Ironman: Clock is ticking for Kona dream

By Peter Thornton

Cameron Brown has set a world record by winning the Ironman NZ at Taupo 10 times. Photo / Supplied
Cameron Brown has set a world record by winning the Ironman NZ at Taupo 10 times. Photo / Supplied

Cameron Brown has set a world record by winning the Ironman NZ at Taupo 10 times.

Cameron Brown knows his days are numbered to achieve his dream of becoming the first New Zealand man to be King of Kona.

The Ironman legend is the sole Kiwi male gunning for the elite title this year, with regular rival Terenzo Bozzone out with injury and significant rule changes for qualification making it "a whole new race".

Previously athletes only had to race one Ironman event to qualify for the World Championship at Kona but this year the minimum requirement is an athlete's best five races (minimum two Ironman and three 70.3 Ironman events) to qualify. A points system is in place and only the top 50 athletes qualify.

Brown believes that will suit his endurance fitness more than the explosive athletes who peak for Kona every year.

If this is not his last time it will be one of his final few attempts to conquer the sacred mountain.

"Never say never," said the 39-year-old. "But time is running out for me to win and I don't know how many more cracks I will have at it. I need to make the most of every time at Kona."

He has come painfully close to being crowned the King of Kona. He was second in 2005 and 2001 and third in 2002 and 2003.

"I have learned from every race. It is a full-on environment - it's unlike any other event in the world - it takes a perfect race and a bit of luck to win. So here is hoping I can get it done."

Brown, who in March won the Kellogg's Nutri-Grain Ironman New Zealand for a record 10th time, a world record for any one event, has never quite had "the perfect race" when it mattered. The veteran is taking a new approach into this year's World Championship. For the first time in 10 years he is preparing at home in East Auckland with his wife and two boys.

"Every time I go away I put on weight," said Brown, who prepares for Kona by spending seven weeks training in Hawaii to acclimatise.

"It is mentally draining. By the time the race comes around I am pretty spent. There is a lot of downtime after training. There is nothing like staying in your own bed and keeping busy at home and eating home cooking - it is a much healthier life at home."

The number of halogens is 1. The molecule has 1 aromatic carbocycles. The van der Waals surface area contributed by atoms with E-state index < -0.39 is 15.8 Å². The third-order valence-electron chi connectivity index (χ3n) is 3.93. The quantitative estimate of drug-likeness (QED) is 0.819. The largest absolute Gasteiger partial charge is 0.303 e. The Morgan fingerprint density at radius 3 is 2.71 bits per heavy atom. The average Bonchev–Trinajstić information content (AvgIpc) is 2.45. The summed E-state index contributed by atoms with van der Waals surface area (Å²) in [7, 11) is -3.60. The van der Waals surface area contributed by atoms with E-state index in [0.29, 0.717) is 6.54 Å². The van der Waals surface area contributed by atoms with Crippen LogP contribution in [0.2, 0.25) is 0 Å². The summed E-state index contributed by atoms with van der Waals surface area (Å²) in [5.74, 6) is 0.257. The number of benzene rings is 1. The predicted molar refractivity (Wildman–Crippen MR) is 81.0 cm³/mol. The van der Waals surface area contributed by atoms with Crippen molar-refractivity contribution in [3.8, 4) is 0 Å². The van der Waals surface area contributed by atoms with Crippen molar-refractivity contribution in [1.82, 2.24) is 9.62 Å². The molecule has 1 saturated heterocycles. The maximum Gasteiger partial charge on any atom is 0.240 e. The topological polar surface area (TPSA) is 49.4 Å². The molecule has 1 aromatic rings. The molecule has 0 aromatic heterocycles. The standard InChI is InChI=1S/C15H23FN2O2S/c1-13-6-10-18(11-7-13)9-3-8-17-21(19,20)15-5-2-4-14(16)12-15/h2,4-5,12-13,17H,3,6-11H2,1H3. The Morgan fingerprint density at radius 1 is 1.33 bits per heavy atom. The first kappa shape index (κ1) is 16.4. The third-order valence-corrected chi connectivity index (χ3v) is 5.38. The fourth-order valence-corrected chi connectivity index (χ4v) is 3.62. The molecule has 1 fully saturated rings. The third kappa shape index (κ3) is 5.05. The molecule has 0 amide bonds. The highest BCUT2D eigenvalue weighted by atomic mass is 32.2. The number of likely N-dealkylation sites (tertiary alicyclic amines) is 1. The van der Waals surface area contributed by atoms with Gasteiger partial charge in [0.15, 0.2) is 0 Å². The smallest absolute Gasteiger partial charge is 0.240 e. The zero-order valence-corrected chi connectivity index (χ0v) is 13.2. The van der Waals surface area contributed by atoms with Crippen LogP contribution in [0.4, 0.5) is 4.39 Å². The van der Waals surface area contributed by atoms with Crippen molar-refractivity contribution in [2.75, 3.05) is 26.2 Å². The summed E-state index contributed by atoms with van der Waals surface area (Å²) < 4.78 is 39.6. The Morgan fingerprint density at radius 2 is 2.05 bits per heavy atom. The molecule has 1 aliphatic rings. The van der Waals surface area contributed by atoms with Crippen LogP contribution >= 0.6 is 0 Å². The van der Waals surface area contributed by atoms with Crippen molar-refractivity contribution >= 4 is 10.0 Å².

He also likes being away from the spotlight as one of the favourites because it's easy to be distracted by the media hype.

"It's all good these days as I haven't done that well recently," he said laughing. "But there is always media talking you up and it all adds pressure. I can do without that crap."

Brown will arrive in Hawaii nine days before the race to acclimatise.

"I have been there 10 or 11 times now so I know what to expect and I know how hot and hard the race is.

"I will be in the best shape I can be and mentally fresh, which is an asset because it is such a mentally draining race."

He has been battling to get back to top fitness in recent weeks after suffering a sinus infection and the flu he picked up after being run down by a Half Ironman in the Philippines.

"I lost a bit of time but I feel like I am getting it back. Hopefully I have nothing more to deal with and I can keep building for the next five weeks."

Brown believes the new qualification standards suit him.

"The rule changes play more into the hands of the endurance athletes who can go for a whole season without injury or sickness as opposed to the guys who prepare and peak for Kona.

"They are going to struggle now. It changes everything because a lot of athletes don't know for sure that they are in until only recently so it is hard to periodise your training.

"It will suit me as I normally race well throughout the year. It is a whole new race now."

If Brown can get over the line at Kona then he could retire a happy man. Truth be told, he will anyway as his legacy in New Zealand Ironman is unlikely to be ever bettered.

"It is a magic feeling at 39 still being able to beat all the young fellas at Taupo - I really enjoy that.

"I believe there are a few more years in me yet. I am feeling good.

"It is about staying injury-free, staying positive and being smarter with the amount of training I put in and doing active recovery so I look after the body. "If I do that and I am still enjoying it then I will keep giving it my best."

Ironman legend

* Cameron Brown has made Ironman New Zealand his own. He is a 10-time winner of the Taupo event (2001-2005, 2007-2011), which is a world record for any Ironman event.

* Ironman World Championships on October 8 at Kona-Kailua: Distances: 3.86km swim, 180.25km bike ride and 42.195km run

* The current Ironman Hawaii course record was set in 1996 by Luc van Lierde (Belgium) 8:04:08. The women's course record is 8:54:02 set in 2009 by Chrissie Wellington (Great Britain).

* New Zealand's Erin Baker won the World Championship at Kona in 1987 and 1990.

- NZ Herald

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